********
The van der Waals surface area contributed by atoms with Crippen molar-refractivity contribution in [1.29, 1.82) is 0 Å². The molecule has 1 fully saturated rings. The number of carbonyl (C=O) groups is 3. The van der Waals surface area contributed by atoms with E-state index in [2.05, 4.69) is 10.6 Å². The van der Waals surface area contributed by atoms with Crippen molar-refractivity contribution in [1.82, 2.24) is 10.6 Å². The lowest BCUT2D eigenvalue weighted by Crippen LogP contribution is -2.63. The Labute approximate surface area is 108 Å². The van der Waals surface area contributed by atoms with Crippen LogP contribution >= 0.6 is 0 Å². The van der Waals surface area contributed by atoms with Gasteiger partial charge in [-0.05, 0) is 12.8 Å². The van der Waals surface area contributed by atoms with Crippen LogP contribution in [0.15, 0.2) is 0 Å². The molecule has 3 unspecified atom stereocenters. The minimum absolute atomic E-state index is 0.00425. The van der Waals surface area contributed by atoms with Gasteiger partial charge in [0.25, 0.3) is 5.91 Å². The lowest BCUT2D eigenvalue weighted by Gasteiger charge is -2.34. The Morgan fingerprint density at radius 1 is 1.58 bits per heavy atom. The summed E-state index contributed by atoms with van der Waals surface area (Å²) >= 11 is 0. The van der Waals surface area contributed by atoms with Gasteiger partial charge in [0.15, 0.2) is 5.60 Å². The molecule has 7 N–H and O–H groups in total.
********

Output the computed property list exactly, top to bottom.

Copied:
The van der Waals surface area contributed by atoms with Crippen molar-refractivity contribution in [1.29, 1.82) is 0 Å². The molecule has 1 fully saturated rings. The number of carbonyl (C=O) groups is 3. The van der Waals surface area contributed by atoms with E-state index in [2.05, 4.69) is 10.6 Å². The van der Waals surface area contributed by atoms with Crippen molar-refractivity contribution in [1.82, 2.24) is 10.6 Å². The lowest BCUT2D eigenvalue weighted by Crippen LogP contribution is -2.63. The Labute approximate surface area is 108 Å². The van der Waals surface area contributed by atoms with Crippen LogP contribution >= 0.6 is 0 Å². The van der Waals surface area contributed by atoms with Gasteiger partial charge in [-0.05, 0) is 12.8 Å². The van der Waals surface area contributed by atoms with Crippen LogP contribution in [0.15, 0.2) is 0 Å². The molecule has 3 unspecified atom stereocenters. The minimum absolute atomic E-state index is 0.00425. The van der Waals surface area contributed by atoms with Gasteiger partial charge in [0.25, 0.3) is 5.91 Å². The lowest BCUT2D eigenvalue weighted by Gasteiger charge is -2.34. The Morgan fingerprint density at radius 1 is 1.58 bits per heavy atom. The summed E-state index contributed by atoms with van der Waals surface area (Å²) >= 11 is 0. The van der Waals surface area contributed by atoms with Gasteiger partial charge in [0.15, 0.2) is 5.60 Å². The molecule has 7 N–H and O–H groups in total.